Thoughts About Trackbacks

Trackbacks are those links that show up on your blog as comments whenever someone has linked to you in some fashion from their blog. WordPress gives you the option of whether you want to accept trackbacks or not, as well as the option of whether you want to send a trackback to someone else if you link to one of their articles.

by Eero Mäensivu via Flickr

There’s this theory about trackbacks that they add a lot of value to your blog. You’ve probably seen the talk about “one-way” links, which is when someone uses a link to your content without expecting one back from you. If we’re being genuine, most of us will link to source material to help explain or enhance something that’s in our articles from time to time. I often link to another blog when it offers me inspiration, but I will also link to something like CNN if they post an article that makes me think of something to write as well. To a website it’s not quite a trackback, just a link.

The thing about trackbacks is that they’ll show up on the post on your blog that someone has used for their article. It’s flattering in a way because it means that in some way, good or bad, you’ve touched someone, got them thinking, and made them just have to write something.

However, the problem these days is that most trackbacks seem to be spam. I wrote about trackback spam back in March and even shared what I was seeing. For awhile I turned it off through the GASP/Antispybot plugin and felt pretty good about it.

Recently I decided to turn trackbacks on again to see what I might be getting. I did that because I haven’t been seeing any new connections to or about me through the Dashboard – Incoming Links area. What I’m seeing are blogs that I’ve commented on at some point, but no one actually using one of my links in their post. I thought it might be because I’d turned off the trackbacks feature and wanted to see what came up.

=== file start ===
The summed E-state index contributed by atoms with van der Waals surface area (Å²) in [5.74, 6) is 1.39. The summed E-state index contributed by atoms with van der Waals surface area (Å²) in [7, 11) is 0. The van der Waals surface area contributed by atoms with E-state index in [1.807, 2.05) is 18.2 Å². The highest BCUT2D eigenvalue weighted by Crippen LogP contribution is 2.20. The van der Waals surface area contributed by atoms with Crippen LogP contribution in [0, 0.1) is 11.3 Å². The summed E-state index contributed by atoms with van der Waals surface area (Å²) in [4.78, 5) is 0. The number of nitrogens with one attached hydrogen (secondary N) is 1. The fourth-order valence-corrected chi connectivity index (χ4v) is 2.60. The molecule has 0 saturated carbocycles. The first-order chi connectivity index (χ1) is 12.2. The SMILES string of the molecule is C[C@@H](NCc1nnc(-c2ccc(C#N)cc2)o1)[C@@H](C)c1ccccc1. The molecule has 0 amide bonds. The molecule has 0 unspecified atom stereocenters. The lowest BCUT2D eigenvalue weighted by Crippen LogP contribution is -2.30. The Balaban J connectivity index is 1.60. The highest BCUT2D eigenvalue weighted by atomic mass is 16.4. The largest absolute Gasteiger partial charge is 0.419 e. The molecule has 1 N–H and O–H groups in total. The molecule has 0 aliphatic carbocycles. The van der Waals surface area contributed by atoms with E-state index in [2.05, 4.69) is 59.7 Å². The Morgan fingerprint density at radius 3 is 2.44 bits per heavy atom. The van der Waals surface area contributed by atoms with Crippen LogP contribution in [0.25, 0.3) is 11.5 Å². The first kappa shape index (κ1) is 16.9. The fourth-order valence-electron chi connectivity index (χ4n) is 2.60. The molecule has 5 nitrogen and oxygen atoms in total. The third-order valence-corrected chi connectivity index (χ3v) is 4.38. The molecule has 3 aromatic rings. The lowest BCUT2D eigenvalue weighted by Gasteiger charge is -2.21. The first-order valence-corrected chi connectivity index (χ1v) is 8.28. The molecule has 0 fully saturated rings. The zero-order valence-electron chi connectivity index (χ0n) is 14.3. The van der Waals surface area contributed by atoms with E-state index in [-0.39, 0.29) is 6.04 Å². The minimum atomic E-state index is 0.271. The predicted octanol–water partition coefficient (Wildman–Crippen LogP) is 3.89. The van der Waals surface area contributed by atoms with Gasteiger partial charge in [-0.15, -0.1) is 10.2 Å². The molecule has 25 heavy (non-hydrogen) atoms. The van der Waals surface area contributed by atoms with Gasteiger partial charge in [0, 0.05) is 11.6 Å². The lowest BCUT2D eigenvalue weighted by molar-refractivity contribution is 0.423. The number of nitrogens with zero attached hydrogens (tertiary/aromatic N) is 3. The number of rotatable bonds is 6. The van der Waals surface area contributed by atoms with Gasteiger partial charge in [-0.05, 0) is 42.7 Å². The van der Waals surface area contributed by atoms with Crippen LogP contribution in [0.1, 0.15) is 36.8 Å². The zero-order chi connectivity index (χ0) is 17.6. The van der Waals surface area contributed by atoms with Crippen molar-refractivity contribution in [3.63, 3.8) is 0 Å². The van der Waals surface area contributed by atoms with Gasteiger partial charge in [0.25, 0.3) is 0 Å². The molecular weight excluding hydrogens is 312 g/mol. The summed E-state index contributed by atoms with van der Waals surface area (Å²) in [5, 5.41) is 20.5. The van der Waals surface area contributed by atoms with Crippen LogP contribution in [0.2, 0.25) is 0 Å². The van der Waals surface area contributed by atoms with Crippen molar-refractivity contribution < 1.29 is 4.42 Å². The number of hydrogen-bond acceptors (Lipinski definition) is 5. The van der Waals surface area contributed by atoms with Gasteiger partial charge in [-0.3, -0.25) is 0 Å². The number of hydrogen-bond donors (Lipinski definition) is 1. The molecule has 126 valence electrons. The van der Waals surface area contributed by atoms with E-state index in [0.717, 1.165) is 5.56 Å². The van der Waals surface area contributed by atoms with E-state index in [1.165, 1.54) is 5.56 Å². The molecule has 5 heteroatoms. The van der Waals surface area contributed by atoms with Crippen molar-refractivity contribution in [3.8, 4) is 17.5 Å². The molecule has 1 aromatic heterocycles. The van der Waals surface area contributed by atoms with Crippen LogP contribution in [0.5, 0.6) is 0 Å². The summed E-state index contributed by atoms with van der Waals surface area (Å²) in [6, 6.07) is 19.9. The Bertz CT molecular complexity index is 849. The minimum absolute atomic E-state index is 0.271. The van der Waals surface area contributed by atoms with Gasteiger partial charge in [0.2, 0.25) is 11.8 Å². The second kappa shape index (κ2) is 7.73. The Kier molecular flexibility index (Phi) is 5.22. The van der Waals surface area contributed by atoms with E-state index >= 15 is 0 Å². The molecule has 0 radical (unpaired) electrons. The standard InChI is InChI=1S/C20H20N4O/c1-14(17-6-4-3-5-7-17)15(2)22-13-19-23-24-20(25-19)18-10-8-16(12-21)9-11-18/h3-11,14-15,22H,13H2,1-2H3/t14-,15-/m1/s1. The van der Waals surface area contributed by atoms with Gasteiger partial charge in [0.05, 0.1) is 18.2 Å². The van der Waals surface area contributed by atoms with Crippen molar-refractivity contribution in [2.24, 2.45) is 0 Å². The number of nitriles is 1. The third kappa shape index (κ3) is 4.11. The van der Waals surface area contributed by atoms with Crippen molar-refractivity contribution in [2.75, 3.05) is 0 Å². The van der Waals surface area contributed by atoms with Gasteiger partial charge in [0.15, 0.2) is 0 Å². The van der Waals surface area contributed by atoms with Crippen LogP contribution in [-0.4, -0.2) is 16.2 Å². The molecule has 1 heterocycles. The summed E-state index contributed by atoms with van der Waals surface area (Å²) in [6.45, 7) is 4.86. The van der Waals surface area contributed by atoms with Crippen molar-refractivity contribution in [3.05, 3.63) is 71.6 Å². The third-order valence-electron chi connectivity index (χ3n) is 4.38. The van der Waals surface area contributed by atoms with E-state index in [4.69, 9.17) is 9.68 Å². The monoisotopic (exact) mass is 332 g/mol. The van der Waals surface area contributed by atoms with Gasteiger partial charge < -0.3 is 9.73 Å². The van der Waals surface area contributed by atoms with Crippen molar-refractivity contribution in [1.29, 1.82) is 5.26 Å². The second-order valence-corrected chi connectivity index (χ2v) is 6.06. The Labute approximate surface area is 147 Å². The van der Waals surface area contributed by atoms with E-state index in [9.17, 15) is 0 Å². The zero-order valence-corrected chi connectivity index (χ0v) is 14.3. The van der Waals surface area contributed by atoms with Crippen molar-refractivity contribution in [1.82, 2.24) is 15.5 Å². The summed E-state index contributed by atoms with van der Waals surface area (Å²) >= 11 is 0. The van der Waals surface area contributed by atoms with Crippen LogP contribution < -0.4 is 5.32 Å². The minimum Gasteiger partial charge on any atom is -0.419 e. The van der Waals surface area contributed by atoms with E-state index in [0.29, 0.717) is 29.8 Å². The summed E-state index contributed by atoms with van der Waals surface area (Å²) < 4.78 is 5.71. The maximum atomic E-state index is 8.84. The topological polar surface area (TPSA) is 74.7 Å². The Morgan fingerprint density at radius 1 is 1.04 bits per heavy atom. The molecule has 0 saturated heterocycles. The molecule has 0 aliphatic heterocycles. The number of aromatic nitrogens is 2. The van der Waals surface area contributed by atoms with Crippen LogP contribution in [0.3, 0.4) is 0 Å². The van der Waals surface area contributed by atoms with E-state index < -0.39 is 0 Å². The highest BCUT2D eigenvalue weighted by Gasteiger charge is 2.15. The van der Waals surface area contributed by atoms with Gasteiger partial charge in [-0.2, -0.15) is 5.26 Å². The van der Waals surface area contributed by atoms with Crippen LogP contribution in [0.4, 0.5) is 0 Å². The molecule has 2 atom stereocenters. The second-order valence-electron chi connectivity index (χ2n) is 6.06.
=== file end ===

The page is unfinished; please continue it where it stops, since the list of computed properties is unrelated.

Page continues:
Unfortunately it’s all garbage that’s coming. Only one legitimate trackback came through in two weeks, and it was from a blog post from me on one of my other blogs. Frankly that’s not really worth it in my opinion; I could get that same effect just in linking to myself on my own.

I bring this up because I remember some time last year talking to someone who felt that you honored other people by allowing them to have a trackback in your comments back to your blog. I said I wasn’t sure it was worth this new spam that comes, even if most of it goes to the spam filter. I think I’m going the route of totally eliminating it once more, and then hoping the incoming links module will show me if someone ends up talking about me. After all, I think when people do include links to your content that it’s an honor most of the time.

22 thoughts on “Thoughts About Trackbacks”

  1. Interesting. The spam filter on my blog seems to be able to tell the difference between a legitimate trackback or not. Either that or I only get a few trackbacks which are from other blogs. Others show up in the Spam bin.

  2. Well, thank you for this timely post, Mitch, because I’d just published a post and realised as soon as reading yours, that I’d intended to turn on trackbacks and had forgotten!

    I have trackbacks turned off globally, but I turn them on, on a post by post basis. So, if I’m doing something like a giveaway or a meme, I’ll turn them on but generally I have them off. Not, however, for the same reason as you because my experience is like Scott’s in that on Akismet can generally tell the difference between spam trackbacks and genuine ones and in the two years I’ve been blogging I’ve only had one spam trackback.

    I don’t like them on more personal posts, I find they sort of interrupt the flow of comments. They don’t need replies so they just sort of sit there. What does do my head in is that my own trackbacks appear in my blog wherever I’ve done an inlink that has trackbacks turned on and a link to that post from another post, and so whenever I turn them on in a post I’m frequently deleting my own in previous ones!